An impressive system of computers and other technology is required to mine for crypto coins, especially Bitcoin. Cambridge University found that the energy consumption of Bitcoin mining is more than that of entire countries like Poland, Pakistan, and Argentina. This is because Bitcoin is the most popular, and thus the most lucrative, cryptocurrency. In 2009, Bitcoin mining only required a small setup and a few seconds’ worth of electricity to authenticate one coin. Now, expensive specialised machines are necessary, as well as 9 years’ worth of an average household’s electricity, just for one Bitcoin. It is this process of securing and validating the coin that consumes the most energy.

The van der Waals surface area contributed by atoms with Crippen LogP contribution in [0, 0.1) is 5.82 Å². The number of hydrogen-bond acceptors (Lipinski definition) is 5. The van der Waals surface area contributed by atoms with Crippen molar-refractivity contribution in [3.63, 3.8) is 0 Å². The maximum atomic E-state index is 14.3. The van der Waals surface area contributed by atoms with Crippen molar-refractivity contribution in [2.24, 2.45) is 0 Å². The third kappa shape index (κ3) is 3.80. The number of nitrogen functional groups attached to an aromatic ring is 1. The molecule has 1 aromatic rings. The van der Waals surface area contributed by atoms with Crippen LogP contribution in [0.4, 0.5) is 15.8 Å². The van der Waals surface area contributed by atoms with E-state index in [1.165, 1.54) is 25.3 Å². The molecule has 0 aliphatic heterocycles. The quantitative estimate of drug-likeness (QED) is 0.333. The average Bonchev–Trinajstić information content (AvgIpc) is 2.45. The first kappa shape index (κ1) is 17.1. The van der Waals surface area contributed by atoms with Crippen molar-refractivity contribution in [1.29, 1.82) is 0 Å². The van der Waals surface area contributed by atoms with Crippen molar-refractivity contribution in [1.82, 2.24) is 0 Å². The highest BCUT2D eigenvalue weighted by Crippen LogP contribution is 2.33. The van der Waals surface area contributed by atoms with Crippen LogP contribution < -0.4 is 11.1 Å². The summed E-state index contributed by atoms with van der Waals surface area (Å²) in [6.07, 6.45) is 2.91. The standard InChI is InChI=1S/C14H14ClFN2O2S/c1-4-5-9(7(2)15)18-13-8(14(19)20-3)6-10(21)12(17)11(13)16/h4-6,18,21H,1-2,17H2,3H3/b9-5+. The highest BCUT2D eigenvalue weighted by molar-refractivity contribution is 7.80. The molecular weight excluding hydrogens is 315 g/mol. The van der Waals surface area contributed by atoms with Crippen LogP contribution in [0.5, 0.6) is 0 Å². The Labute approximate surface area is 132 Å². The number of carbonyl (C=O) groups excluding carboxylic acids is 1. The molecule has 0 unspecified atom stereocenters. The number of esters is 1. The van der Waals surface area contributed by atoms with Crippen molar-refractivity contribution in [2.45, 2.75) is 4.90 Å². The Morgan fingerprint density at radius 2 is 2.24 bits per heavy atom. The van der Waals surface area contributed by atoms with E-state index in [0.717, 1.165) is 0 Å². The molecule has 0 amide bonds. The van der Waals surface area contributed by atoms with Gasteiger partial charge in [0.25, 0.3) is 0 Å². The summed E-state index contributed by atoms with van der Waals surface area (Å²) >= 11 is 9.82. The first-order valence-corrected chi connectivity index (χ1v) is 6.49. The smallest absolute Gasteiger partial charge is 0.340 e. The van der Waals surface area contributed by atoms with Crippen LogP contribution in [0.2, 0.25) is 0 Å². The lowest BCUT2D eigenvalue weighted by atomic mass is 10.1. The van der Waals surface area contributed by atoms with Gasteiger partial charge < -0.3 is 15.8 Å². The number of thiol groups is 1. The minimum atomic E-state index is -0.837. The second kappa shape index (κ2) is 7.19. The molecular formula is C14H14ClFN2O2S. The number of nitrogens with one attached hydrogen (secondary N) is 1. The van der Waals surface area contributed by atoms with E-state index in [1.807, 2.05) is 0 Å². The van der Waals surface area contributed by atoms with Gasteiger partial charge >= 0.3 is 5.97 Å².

In addition to consuming immense amounts of energy, mining for crypto involves heat becoming a waste by-product. This sometimes requires companies to install advanced ventilation machinery to cool the workspace and, consequently, insulation systems to suppress the noise from the fans. A significant amount of e-waste is also generated. Because companies are constantly upgrading their mining technology, there is a high turnover rate that makes old machines become obsolete quickly.
Is it sustainable?
The short answer is no. Most companies that mine for cryptocurrencies have not yet established a sustainable business model. Crypto mining may have some long-term benefits associated with it; however, its excessive use of energy is difficult to justify. The more computer power a company can garner, the more coins they can secure. And the more successful a miner is, the more energy is required.